Story by Ty Smith, The Saint Reporter
Photo courtesy of YouTube
It’s officially Fall and that means it’s almost a year until Election Day. That also means that the election season has been building itself up for almost an entire year already. It’s set out to be a particularly interesting election season, too, and not just because both parties have a real choice between their candidates this year.
In the Republican sphere of things, this year has been turning out to be one of the most competitive and surprising election cycles in recent history. With the sheer amount of candidates participating in the race for the Republican nomination, paying attention to everything going on regarding the Republican Primaries has been nearly impossible. Recent polls put Donald Trump at the head of the pack, with 21 percent in favor of him receiving the Republican nomination; however, Trump now seems to have some competition. Ben Carson, another political newcomer and a former neurosurgeon from Detroit, is pushing right up behind Trump with 20 percent in favor of him receiving the nomination. Tied for third place is the former HP business executive Carly Fiorina and Florida Senator Marco Rubio, each bringing in about 11 percent in favor of them receiving the Republican nomination.
This is all in stark contrast to the rest of the race for the Republican nomination, which has largely been Trump and the rest. The billionaire, who has never before held political office, has been surging ahead in the polls, striking a chord with voters with his no-nonsense and anti-politically correct way of debating. Most polls to this date has shown Trump ahead with a strong lead in the Republican nomination, while all the rest of the candidates are trailing behind by five or more points. Ben Carson has been seeing a surge in support as the backlash against Donald Trump increases, and Carly Fiorina is enjoying a surge in support after an extremely successful performance in a televised debate. Prior to the September 16 debate, Fiorina barely registered on most polls.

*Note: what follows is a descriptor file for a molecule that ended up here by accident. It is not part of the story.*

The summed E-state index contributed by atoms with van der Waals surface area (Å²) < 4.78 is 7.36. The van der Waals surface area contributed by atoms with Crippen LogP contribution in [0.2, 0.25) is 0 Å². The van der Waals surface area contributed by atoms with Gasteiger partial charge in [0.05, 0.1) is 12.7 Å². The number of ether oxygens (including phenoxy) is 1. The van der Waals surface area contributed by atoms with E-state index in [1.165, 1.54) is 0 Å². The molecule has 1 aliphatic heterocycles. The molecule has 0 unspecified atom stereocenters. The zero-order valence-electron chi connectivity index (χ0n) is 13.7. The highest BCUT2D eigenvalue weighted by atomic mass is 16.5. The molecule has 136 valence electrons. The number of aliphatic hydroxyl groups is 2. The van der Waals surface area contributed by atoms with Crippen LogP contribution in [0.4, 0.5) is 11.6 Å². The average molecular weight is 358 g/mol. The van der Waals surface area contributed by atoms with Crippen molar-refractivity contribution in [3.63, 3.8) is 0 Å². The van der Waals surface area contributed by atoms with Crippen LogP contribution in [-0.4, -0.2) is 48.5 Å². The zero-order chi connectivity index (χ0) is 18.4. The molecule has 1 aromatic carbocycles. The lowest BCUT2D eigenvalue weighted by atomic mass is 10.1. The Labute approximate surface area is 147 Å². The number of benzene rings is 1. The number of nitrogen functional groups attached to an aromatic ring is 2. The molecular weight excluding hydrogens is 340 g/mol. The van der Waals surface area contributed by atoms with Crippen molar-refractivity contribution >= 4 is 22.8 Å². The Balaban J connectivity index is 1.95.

Meanwhile, the race for the Democratic nomination has seen an upset–something unforeseen even five months ago. While Hillary Clinton still leads the latest polls with 42 percent in favor of her receiving the Democratic nomination, this is a far cry from her overwhelming support from previous months. Back in June, Clinton held a 60-point lead over the second place candidate, Bernie Sanders, with 75 percent in support of Clinton versus 15 percent in support of Sanders. And in July, she still held a 34-point lead over Sanders, 59 percent to his 25 percent. However, due to overwhelming support for Sanders in the form of the youth vote, and Clinton being mired in an email scandal, she has seen an unprecedented loss of support, dropping 33 points in a matter of two months.
In addition to those worries, Vice President Joe Biden has been considering throwing his hat into the ring and making a real attempt at securing the Democratic nomination. When polls include him, he draws his supporters from Clinton’s base, dropping her numbers even lower while Sander’s numbers are barely affected. It seems that there’s a real chance he might give the race for nomination a shot, as groups in favor of Biden running for president are hiring paid staff in about a dozen crucial primary states.
Whatever your political orientation, it’s undeniable that next year’s election will be different from previous years, with fourteen Republican candidates vying for their party’s nomination, and an upset in the Democratic party changing expectations left and right. There’s no telling who will be on the ballot come November 2016 , but maybe that’s a good thing.